The death of Padaiyappa's father destroys his family. But his luck changes, and he is able to lead a prosperous life, embarrassing those who stood over his family. But when the opportunity arrives, his nemesis plots to ruin his happy family
The movie is about a loyal servant, Muthu (Rajni), working for Zamindar Malayasimman (Sarath Babu) and the cunning plans by the uncle of Malasimman to capture the whole wealth which uncovers some mystery about Muthu.
The Story of a powerful king Kochadaiiyaan, and so does his Kingdom. But on a fateful day, one of his close friends plots against him and acquires his kingdom, while he was driven away. Kochadaiiyaan gets a baby boy Rana, who grows up to become a great warrior, and fights and redeems the kingdom that rightfully belongs to him. Written by
Rajnikanth is touted to be able to do it all- count to infinity, can find corners in circles, made the dinosaurs extinct, has played Russian roulette with a fully loaded gun and won etc. But one thing he clearly cannot do is to ensure that every film of his entertains. Kochadaiiyaan may boast of all that motion capture technology, but put side by side Hollywood exploits such as Tin Tin, it comes off as an amateurish, cartoonish effort.
The story is a standard revenge drama- in the vein of Dharam Veer, and a million Chinese martial art epics. Kochadaiiyaan is a legendary warrior in the kingdom of Kottaipatinam. He is a man of ethics, but his enemies are not. His military prowess and burgeoning popularity attracts the jealousy of the king, Rishikogadan (Nasser). In a skirmish with the rival kingdom of Kalingpuri, Kochadaiiyaan loses his army as he chooses to ensure they live rather than be massacred. The king of Kottaipatinam uses this as a reason to eradicate someone from who he feels threatened.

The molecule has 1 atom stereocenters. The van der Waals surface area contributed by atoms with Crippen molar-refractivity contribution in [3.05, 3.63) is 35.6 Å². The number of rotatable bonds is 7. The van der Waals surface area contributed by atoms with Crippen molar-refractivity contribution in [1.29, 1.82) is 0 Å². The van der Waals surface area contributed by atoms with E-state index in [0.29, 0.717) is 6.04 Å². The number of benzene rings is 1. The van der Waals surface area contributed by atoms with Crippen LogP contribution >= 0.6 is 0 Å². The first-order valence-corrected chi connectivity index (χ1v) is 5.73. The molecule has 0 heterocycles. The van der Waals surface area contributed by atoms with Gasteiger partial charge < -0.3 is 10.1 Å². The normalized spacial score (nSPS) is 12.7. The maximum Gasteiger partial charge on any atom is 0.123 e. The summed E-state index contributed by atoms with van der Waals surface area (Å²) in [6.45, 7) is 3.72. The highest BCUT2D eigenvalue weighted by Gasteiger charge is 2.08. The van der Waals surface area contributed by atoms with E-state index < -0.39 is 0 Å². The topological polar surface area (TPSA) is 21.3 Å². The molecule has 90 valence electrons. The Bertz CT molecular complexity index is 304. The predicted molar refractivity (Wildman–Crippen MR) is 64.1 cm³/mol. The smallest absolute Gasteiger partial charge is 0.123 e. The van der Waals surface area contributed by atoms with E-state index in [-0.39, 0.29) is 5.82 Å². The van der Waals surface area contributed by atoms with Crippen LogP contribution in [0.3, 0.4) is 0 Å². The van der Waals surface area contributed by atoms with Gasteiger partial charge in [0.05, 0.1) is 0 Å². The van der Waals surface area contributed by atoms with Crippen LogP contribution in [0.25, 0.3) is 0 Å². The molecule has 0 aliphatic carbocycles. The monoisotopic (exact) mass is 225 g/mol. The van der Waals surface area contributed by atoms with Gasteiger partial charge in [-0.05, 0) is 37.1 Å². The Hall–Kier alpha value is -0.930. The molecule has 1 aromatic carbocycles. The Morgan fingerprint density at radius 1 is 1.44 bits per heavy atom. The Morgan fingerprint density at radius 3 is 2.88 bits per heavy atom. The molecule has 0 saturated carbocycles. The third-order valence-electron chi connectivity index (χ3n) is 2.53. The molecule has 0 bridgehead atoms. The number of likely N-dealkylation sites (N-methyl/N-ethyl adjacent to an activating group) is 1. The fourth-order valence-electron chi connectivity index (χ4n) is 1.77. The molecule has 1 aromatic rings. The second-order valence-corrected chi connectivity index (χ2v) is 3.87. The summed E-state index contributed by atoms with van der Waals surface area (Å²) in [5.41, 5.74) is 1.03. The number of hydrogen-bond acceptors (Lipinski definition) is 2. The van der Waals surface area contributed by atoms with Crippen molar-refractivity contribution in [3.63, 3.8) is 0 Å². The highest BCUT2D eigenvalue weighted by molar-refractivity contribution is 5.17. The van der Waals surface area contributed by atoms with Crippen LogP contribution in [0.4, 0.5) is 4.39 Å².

Kochadaiiyaan's son, Rana takes up his father's unfinished mission. He goes to Kalingpuri, trains there and becomes the army general. He then tricks the king of Kalingpuri- Mahendra Raj (Jackie Shroff), to let him make an army out of the people of Kottaipatnam who he had earlier enslaved, and then gets them home on the pretex of war. There is a double love story lined up post this featuring an "enhanced" Deepika, while Rishikogadan and Mahendra Raj must meet their bloody end.
Rajnikanth is virtually in every frame of the film, and as usual he oozes style and confidence. While the movie is decently paced, every scene is either a song or a fight sequence. The result of the motion capture technology is abysmal. The reason for doing motion capture is to impart real feel to animated characters. In Kochadaiiyaan, the effect is opposite- there is no real emotion in the facial shots of the characters. Had it been a live action film, it might have looked good. But today's audience used to Avatar and its ilk, this mediocre effort simply does not cut the cake. Even Pogo features better animation!
This expensive experiment to immortalize Rajnikanth might be good enough for die hard fans, but still cannot make up for its complete lack of connect, and its technical shortcomings. The last scene indicated a sequel- hope that is done better. 5/10
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